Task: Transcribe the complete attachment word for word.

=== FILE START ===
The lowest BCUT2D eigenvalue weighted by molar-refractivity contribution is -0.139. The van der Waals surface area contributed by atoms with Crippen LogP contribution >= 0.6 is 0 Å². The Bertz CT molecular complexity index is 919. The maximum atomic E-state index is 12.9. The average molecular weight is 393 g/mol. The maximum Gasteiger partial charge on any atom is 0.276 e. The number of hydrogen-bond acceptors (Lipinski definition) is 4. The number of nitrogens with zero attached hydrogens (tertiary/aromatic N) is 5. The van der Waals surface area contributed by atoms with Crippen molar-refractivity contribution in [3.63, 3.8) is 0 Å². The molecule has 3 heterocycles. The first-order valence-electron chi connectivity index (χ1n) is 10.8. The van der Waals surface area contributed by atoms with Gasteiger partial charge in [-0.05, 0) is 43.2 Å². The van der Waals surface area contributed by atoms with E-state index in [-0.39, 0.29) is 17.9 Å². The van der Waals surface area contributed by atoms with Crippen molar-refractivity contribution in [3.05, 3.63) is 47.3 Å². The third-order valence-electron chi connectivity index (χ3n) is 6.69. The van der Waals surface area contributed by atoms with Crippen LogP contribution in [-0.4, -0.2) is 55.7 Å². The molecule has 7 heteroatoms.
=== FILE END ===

The lowest BCUT2D eigenvalue weighted by molar-refractivity contribution is -0.139. The van der Waals surface area contributed by atoms with Crippen LogP contribution >= 0.6 is 0 Å². The Bertz CT molecular complexity index is 919. The maximum atomic E-state index is 12.9. The average molecular weight is 393 g/mol. The maximum Gasteiger partial charge on any atom is 0.276 e. The number of hydrogen-bond acceptors (Lipinski definition) is 4. The number of nitrogens with zero attached hydrogens (tertiary/aromatic N) is 5. The van der Waals surface area contributed by atoms with Crippen molar-refractivity contribution in [3.63, 3.8) is 0 Å². The molecule has 3 heterocycles. The first-order valence-electron chi connectivity index (χ1n) is 10.8. The van der Waals surface area contributed by atoms with Gasteiger partial charge in [-0.05, 0) is 43.2 Å². The van der Waals surface area contributed by atoms with E-state index in [-0.39, 0.29) is 17.9 Å². The van der Waals surface area contributed by atoms with Crippen molar-refractivity contribution in [3.05, 3.63) is 47.3 Å². The third-order valence-electron chi connectivity index (χ3n) is 6.69. The van der Waals surface area contributed by atoms with Crippen LogP contribution in [-0.4, -0.2) is 55.7 Å². The molecule has 7 heteroatoms.